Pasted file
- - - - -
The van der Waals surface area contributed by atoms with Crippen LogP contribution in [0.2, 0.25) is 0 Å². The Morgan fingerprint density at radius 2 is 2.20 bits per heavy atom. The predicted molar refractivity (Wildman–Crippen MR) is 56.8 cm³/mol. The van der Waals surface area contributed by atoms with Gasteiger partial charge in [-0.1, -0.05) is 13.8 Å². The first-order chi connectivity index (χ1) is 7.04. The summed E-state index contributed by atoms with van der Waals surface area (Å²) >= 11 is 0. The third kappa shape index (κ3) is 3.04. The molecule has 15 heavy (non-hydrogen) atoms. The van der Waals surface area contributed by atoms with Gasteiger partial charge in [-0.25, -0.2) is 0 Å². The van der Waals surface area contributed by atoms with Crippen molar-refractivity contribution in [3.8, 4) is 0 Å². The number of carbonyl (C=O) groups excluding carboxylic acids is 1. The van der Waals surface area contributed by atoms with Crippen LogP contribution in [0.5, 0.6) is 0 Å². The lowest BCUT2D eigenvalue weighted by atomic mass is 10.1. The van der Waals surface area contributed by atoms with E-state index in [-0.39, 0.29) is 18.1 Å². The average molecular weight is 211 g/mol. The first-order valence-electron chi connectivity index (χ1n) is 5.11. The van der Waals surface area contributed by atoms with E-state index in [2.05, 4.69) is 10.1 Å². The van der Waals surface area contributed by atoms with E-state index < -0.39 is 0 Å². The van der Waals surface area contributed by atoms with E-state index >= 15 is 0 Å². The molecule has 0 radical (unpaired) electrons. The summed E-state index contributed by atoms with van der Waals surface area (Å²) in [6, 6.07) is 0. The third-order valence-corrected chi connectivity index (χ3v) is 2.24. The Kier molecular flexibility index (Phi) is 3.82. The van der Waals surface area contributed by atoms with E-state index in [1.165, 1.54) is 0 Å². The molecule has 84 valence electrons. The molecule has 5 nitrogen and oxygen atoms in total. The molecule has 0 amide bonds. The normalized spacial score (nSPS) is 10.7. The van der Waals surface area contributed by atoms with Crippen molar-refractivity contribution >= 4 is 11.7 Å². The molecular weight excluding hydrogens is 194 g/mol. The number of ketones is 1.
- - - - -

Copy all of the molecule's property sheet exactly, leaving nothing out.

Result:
The van der Waals surface area contributed by atoms with Crippen LogP contribution in [0.2, 0.25) is 0 Å². The Morgan fingerprint density at radius 2 is 2.20 bits per heavy atom. The predicted molar refractivity (Wildman–Crippen MR) is 56.8 cm³/mol. The van der Waals surface area contributed by atoms with Gasteiger partial charge in [-0.1, -0.05) is 13.8 Å². The first-order chi connectivity index (χ1) is 7.04. The summed E-state index contributed by atoms with van der Waals surface area (Å²) >= 11 is 0. The third kappa shape index (κ3) is 3.04. The molecule has 15 heavy (non-hydrogen) atoms. The van der Waals surface area contributed by atoms with Gasteiger partial charge in [-0.25, -0.2) is 0 Å². The van der Waals surface area contributed by atoms with Crippen molar-refractivity contribution in [3.8, 4) is 0 Å². The number of carbonyl (C=O) groups excluding carboxylic acids is 1. The van der Waals surface area contributed by atoms with Crippen LogP contribution in [0.5, 0.6) is 0 Å². The lowest BCUT2D eigenvalue weighted by atomic mass is 10.1. The van der Waals surface area contributed by atoms with E-state index in [-0.39, 0.29) is 18.1 Å². The average molecular weight is 211 g/mol. The first-order valence-electron chi connectivity index (χ1n) is 5.11. The van der Waals surface area contributed by atoms with E-state index in [2.05, 4.69) is 10.1 Å². The van der Waals surface area contributed by atoms with E-state index < -0.39 is 0 Å². The van der Waals surface area contributed by atoms with E-state index >= 15 is 0 Å². The molecule has 0 radical (unpaired) electrons. The summed E-state index contributed by atoms with van der Waals surface area (Å²) in [6, 6.07) is 0. The third-order valence-corrected chi connectivity index (χ3v) is 2.24. The Kier molecular flexibility index (Phi) is 3.82. The van der Waals surface area contributed by atoms with E-state index in [1.165, 1.54) is 0 Å². The molecule has 84 valence electrons. The molecule has 5 nitrogen and oxygen atoms in total. The molecule has 0 amide bonds. The normalized spacial score (nSPS) is 10.7. The van der Waals surface area contributed by atoms with Crippen molar-refractivity contribution >= 4 is 11.7 Å². The molecular weight excluding hydrogens is 194 g/mol. The number of ketones is 1.